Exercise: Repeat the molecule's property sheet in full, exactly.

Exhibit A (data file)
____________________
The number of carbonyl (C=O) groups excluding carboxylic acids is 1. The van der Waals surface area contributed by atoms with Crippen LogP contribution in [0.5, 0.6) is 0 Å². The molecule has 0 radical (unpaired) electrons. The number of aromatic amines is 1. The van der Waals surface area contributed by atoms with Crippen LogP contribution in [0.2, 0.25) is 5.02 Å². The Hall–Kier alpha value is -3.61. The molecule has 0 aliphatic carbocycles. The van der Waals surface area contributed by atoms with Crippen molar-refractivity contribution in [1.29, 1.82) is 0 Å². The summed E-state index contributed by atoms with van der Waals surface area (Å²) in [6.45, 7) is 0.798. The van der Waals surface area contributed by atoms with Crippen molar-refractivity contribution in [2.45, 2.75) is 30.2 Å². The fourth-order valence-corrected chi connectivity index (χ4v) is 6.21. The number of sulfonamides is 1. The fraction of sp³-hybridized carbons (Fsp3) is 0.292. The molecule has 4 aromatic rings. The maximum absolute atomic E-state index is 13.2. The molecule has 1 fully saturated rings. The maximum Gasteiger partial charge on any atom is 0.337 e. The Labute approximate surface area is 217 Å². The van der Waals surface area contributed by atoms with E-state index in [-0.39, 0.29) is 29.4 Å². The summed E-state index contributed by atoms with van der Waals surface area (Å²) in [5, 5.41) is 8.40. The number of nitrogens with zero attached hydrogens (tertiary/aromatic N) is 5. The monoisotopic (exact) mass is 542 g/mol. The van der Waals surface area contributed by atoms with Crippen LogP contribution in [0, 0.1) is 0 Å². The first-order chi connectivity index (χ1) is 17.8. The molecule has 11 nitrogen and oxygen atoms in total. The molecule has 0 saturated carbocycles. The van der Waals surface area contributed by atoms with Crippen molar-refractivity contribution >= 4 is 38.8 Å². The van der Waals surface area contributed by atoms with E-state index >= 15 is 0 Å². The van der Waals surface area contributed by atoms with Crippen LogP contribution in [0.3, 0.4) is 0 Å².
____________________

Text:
The number of carbonyl (C=O) groups excluding carboxylic acids is 1. The van der Waals surface area contributed by atoms with Crippen LogP contribution in [0.5, 0.6) is 0 Å². The molecule has 0 radical (unpaired) electrons. The number of aromatic amines is 1. The van der Waals surface area contributed by atoms with Crippen LogP contribution in [0.2, 0.25) is 5.02 Å². The Hall–Kier alpha value is -3.61. The molecule has 0 aliphatic carbocycles. The van der Waals surface area contributed by atoms with Crippen molar-refractivity contribution in [1.29, 1.82) is 0 Å². The summed E-state index contributed by atoms with van der Waals surface area (Å²) in [6.45, 7) is 0.798. The van der Waals surface area contributed by atoms with Crippen molar-refractivity contribution in [2.45, 2.75) is 30.2 Å². The fourth-order valence-corrected chi connectivity index (χ4v) is 6.21. The number of sulfonamides is 1. The fraction of sp³-hybridized carbons (Fsp3) is 0.292. The molecule has 4 aromatic rings. The maximum absolute atomic E-state index is 13.2. The molecule has 1 fully saturated rings. The maximum Gasteiger partial charge on any atom is 0.337 e. The Labute approximate surface area is 217 Å². The van der Waals surface area contributed by atoms with E-state index in [-0.39, 0.29) is 29.4 Å². The summed E-state index contributed by atoms with van der Waals surface area (Å²) in [5, 5.41) is 8.40. The number of nitrogens with zero attached hydrogens (tertiary/aromatic N) is 5. The monoisotopic (exact) mass is 542 g/mol. The van der Waals surface area contributed by atoms with Crippen LogP contribution in [0, 0.1) is 0 Å². The first-order chi connectivity index (χ1) is 17.8. The molecule has 11 nitrogen and oxygen atoms in total. The molecule has 0 saturated carbocycles. The van der Waals surface area contributed by atoms with Crippen molar-refractivity contribution >= 4 is 38.8 Å². The van der Waals surface area contributed by atoms with E-state index >= 15 is 0 Å². The van der Waals surface area contributed by atoms with Crippen LogP contribution in [0.3, 0.4) is 0 Å².